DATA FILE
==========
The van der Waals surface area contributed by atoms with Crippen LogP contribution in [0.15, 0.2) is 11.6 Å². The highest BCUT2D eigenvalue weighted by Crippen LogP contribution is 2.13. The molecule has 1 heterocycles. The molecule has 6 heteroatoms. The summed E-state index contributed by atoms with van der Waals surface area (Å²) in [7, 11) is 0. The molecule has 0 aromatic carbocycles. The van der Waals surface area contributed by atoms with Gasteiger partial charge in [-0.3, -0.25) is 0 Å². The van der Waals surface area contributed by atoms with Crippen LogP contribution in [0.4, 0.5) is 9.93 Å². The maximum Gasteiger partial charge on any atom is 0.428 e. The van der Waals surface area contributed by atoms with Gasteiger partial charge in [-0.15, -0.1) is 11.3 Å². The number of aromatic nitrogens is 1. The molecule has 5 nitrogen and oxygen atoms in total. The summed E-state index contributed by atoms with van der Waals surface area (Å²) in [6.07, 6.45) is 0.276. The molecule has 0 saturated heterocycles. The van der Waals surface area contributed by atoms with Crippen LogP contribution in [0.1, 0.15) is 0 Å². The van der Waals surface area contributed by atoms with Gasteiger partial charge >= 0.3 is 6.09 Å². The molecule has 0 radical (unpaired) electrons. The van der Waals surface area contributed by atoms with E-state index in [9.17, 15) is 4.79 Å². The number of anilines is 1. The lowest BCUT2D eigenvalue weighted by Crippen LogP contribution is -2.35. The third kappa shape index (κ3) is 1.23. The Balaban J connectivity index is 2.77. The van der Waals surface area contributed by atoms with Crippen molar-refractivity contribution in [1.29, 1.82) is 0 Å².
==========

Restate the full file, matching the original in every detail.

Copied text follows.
The van der Waals surface area contributed by atoms with Crippen LogP contribution in [0.15, 0.2) is 11.6 Å². The highest BCUT2D eigenvalue weighted by Crippen LogP contribution is 2.13. The molecule has 1 heterocycles. The molecule has 6 heteroatoms. The summed E-state index contributed by atoms with van der Waals surface area (Å²) in [7, 11) is 0. The molecule has 0 aromatic carbocycles. The van der Waals surface area contributed by atoms with Gasteiger partial charge in [-0.3, -0.25) is 0 Å². The van der Waals surface area contributed by atoms with Crippen LogP contribution in [0.4, 0.5) is 9.93 Å². The maximum Gasteiger partial charge on any atom is 0.428 e. The van der Waals surface area contributed by atoms with Gasteiger partial charge in [-0.15, -0.1) is 11.3 Å². The number of aromatic nitrogens is 1. The molecule has 5 nitrogen and oxygen atoms in total. The summed E-state index contributed by atoms with van der Waals surface area (Å²) in [6.07, 6.45) is 0.276. The molecule has 0 saturated heterocycles. The van der Waals surface area contributed by atoms with Crippen LogP contribution in [0.1, 0.15) is 0 Å². The van der Waals surface area contributed by atoms with Gasteiger partial charge >= 0.3 is 6.09 Å². The molecule has 0 radical (unpaired) electrons. The van der Waals surface area contributed by atoms with E-state index in [9.17, 15) is 4.79 Å². The number of anilines is 1. The lowest BCUT2D eigenvalue weighted by Crippen LogP contribution is -2.35. The third kappa shape index (κ3) is 1.23. The Balaban J connectivity index is 2.77. The van der Waals surface area contributed by atoms with Crippen molar-refractivity contribution in [1.29, 1.82) is 0 Å².